US to provide nearly $55m in humanitarian aid for Afghanistan earthquake relief
The United States announced on Tuesday that it would send $55m in immediate assistance to Afghanistan in response to a devastating earthquake last week that killed at least 1,100 people, left several thousand injured and destroyed 10,000 homes.
The assistance being sent by the US will comprise critical relief items including shelter, cooking pots, water storage containers, solar lamps, clothes and other household items.
"The United States will provide nearly $55m in additional immediate humanitarian assistance through the US Agency for International Development to urgently reach those most affected by the natural disaster," Secretary of State Antony Blinken said in a news release on Tuesday.
"Assistance will be provided for water, sanitation, and hygiene supplies to prevent waterborne disease outbreak in the aftermath of this natural disaster."
Blinken said that the $55m brings the total US assistance to Afghanistan to $774m over the past year.
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The Biden administration had been deliberating its response to the natural disaster, and because it has no humanitarian or diplomatic presence in Afghanistan has provided aid through partner organisations.
The 5.9 magnitude earthquake hit the southeastern Paktika province of Afghanistan, close to the border of Pakistan, on 23 June. It was the largest quake to hit the country in 20 years.
As thousands of Afghans now face food and water shortages - as well as cholera outbreaks - in the aftermath of the quake, the country's Taliban leadership has now been faced with a difficult test of providing relief, as they have been shunned by much of the western world.
Several foreign governments had imposed sanctions on the Taliban, Afghan government bodies and banks, and cut off direct assistance, leading to a major humanitarian crisis even before the earthquake that made providing humanitarian relief difficult.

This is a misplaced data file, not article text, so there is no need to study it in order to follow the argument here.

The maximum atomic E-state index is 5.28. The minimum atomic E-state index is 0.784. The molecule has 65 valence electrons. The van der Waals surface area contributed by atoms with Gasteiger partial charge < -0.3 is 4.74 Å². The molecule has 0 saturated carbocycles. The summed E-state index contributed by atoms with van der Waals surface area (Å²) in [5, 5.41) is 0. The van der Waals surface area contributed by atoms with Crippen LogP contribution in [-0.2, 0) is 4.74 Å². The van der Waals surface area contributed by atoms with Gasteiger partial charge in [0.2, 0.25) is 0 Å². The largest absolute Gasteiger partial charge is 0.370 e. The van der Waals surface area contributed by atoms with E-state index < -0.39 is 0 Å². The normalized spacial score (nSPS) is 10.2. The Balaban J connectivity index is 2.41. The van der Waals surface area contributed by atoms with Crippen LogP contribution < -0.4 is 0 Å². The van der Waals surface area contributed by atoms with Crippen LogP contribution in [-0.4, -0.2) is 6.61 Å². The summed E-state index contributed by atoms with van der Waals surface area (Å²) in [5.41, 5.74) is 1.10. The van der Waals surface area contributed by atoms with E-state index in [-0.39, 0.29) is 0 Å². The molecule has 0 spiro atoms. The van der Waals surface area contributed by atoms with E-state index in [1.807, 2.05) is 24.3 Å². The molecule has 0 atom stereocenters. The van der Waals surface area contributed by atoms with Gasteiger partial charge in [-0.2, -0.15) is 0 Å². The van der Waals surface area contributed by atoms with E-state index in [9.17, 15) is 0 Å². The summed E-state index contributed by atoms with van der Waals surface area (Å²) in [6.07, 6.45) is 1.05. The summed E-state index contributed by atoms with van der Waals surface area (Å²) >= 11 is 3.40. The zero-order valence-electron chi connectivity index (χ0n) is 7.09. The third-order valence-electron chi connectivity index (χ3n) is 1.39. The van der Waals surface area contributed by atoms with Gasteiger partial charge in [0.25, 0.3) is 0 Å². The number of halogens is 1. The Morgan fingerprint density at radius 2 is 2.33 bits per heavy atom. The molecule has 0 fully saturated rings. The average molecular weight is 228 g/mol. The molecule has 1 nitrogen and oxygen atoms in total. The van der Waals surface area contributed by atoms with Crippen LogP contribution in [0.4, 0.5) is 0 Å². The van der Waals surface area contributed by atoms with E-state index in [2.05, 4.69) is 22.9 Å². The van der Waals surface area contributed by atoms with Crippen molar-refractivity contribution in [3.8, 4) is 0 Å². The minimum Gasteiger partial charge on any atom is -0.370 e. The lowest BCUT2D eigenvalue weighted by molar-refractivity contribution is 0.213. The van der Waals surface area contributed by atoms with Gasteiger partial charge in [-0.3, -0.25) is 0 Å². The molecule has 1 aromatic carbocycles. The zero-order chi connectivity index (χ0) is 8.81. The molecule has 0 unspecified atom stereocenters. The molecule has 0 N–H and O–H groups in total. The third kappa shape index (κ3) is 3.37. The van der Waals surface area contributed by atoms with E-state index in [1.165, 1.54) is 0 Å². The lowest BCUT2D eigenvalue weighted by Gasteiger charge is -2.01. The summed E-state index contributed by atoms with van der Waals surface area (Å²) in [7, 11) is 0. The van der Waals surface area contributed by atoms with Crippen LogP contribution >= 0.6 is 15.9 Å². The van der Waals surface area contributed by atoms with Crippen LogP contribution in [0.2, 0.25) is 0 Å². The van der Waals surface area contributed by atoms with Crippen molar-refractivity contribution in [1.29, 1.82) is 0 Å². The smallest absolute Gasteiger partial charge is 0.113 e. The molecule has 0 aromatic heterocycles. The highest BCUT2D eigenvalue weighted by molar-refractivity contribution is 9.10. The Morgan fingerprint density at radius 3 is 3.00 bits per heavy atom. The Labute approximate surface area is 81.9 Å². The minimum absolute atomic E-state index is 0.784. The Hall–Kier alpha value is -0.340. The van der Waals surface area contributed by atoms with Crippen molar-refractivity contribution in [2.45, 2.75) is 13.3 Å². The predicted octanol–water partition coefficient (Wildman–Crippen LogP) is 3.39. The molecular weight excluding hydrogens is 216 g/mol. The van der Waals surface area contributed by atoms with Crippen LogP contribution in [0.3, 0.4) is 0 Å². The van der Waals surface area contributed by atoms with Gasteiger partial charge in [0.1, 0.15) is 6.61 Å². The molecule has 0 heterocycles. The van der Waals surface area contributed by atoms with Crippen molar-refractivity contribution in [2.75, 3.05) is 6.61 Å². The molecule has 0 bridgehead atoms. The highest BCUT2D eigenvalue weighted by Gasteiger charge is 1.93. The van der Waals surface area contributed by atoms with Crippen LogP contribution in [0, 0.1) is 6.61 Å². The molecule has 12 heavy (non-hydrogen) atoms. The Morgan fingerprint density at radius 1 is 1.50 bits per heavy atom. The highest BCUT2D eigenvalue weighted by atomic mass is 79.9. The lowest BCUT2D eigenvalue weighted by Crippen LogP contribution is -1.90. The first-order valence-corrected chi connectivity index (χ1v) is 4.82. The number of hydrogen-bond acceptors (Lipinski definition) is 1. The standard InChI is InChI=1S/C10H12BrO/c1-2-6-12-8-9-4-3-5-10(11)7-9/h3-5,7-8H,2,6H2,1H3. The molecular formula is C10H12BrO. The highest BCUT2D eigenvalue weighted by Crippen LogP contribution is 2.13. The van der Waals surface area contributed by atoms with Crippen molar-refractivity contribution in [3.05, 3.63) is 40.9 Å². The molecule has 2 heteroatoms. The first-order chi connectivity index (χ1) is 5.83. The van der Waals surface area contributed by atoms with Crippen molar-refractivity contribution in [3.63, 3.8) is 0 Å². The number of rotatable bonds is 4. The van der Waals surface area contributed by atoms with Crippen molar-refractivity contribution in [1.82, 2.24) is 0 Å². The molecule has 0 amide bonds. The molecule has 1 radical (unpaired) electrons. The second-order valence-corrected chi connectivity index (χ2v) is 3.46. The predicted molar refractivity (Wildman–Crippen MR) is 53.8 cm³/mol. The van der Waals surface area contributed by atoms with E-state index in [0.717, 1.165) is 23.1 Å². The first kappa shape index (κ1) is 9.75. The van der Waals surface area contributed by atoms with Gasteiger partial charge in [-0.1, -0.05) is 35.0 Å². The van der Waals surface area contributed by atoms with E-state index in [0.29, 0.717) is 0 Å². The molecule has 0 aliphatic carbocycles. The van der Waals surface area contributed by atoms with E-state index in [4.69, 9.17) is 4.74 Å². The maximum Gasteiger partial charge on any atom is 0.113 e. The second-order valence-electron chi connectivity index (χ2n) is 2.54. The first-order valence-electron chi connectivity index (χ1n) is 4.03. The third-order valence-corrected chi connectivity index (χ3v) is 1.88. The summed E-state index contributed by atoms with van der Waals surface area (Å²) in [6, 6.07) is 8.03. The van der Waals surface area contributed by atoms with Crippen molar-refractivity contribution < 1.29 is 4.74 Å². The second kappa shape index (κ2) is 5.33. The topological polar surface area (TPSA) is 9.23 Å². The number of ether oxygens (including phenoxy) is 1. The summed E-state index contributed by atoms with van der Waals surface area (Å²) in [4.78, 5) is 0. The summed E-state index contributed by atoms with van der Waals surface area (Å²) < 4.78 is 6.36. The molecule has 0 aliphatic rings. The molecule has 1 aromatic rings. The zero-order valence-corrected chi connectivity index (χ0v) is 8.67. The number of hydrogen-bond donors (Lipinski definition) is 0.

The European Union responded to the earthquake by announcing it would send $1m in aid to Afghanistan, which would go to address the "most immediate needs" of Afghans, such as medical assistance, water, sanitation and hygiene services, shelter, and protection services.
Several Middle East countries have also taken leading roles in the relief efforts, including the United Arab Emirates, Qatar, and Turkey, which the United Nations suggested should lead the search and rescue efforts.
Biden administration debating release of frozen funds
Afghanistan's current humanitarian crisis is partly due to the Biden administration freezing billions of dollars of the country's reserves after the fall of the US-backed government in Kabul last year.
In February, the White House announced in an executive order that Afghanistan's $7bn in foreign reserves would be split, with $3.5bn held for the ongoing legal claims of the families of the victims of the 9/11 attacks, while the other $3.5bn would be given back to Kabul.
Some of the victims' families, however, have said that confiscating money that belongs to the Afghan people is not an appropriate way of attaining justice.
The freezing of the funds coupled with international sanctions has caused Afghanistan to fall into a dire economic situation, with the UN warning that the country is "descending into the worst humanitarian crisis in the world".
The Washington Post reported on Tuesday that the administration was working with the Taliban on a mechanism to allow the use of the funds to avert a humanitarian crisis without giving the Afghan leaders full rein over the money.
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